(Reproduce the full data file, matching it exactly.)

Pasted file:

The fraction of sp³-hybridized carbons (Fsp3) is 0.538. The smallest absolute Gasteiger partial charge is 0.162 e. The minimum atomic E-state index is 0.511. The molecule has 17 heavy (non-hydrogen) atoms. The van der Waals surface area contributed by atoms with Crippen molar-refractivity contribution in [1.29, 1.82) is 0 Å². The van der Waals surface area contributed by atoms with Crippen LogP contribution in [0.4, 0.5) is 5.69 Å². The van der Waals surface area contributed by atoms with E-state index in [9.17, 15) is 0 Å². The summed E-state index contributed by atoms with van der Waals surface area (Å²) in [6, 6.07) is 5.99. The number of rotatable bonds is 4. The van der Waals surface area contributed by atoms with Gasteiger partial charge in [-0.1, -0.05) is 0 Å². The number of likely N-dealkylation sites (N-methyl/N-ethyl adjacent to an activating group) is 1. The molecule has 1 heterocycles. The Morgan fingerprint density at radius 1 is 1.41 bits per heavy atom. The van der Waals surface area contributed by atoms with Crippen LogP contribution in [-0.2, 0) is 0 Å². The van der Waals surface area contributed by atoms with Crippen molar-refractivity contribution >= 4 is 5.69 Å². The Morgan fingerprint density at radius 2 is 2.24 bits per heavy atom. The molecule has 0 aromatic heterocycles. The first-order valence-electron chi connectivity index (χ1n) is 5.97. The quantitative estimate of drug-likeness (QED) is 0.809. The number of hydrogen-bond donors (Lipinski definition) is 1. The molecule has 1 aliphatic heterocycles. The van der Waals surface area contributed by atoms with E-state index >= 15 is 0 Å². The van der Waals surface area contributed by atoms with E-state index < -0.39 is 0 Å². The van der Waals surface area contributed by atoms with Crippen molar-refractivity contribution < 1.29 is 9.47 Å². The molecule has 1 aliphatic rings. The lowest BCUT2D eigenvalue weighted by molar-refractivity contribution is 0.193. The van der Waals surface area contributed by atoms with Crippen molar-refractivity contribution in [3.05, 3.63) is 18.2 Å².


The fraction of sp³-hybridized carbons (Fsp3) is 0.538. The smallest absolute Gasteiger partial charge is 0.162 e. The minimum atomic E-state index is 0.511. The molecule has 17 heavy (non-hydrogen) atoms. The van der Waals surface area contributed by atoms with Crippen molar-refractivity contribution in [1.29, 1.82) is 0 Å². The van der Waals surface area contributed by atoms with Crippen LogP contribution in [0.4, 0.5) is 5.69 Å². The van der Waals surface area contributed by atoms with E-state index in [9.17, 15) is 0 Å². The summed E-state index contributed by atoms with van der Waals surface area (Å²) in [6, 6.07) is 5.99. The number of rotatable bonds is 4. The van der Waals surface area contributed by atoms with Gasteiger partial charge in [-0.1, -0.05) is 0 Å². The number of likely N-dealkylation sites (N-methyl/N-ethyl adjacent to an activating group) is 1. The molecule has 1 heterocycles. The Morgan fingerprint density at radius 1 is 1.41 bits per heavy atom. The van der Waals surface area contributed by atoms with Crippen LogP contribution in [-0.2, 0) is 0 Å². The van der Waals surface area contributed by atoms with Crippen molar-refractivity contribution >= 4 is 5.69 Å². The Morgan fingerprint density at radius 2 is 2.24 bits per heavy atom. The molecule has 0 aromatic heterocycles. The first-order valence-electron chi connectivity index (χ1n) is 5.97. The quantitative estimate of drug-likeness (QED) is 0.809. The number of hydrogen-bond donors (Lipinski definition) is 1. The molecule has 1 aliphatic heterocycles. The van der Waals surface area contributed by atoms with E-state index >= 15 is 0 Å². The van der Waals surface area contributed by atoms with E-state index < -0.39 is 0 Å². The van der Waals surface area contributed by atoms with Crippen molar-refractivity contribution < 1.29 is 9.47 Å². The molecule has 1 aliphatic rings. The lowest BCUT2D eigenvalue weighted by molar-refractivity contribution is 0.193. The van der Waals surface area contributed by atoms with Crippen molar-refractivity contribution in [3.05, 3.63) is 18.2 Å².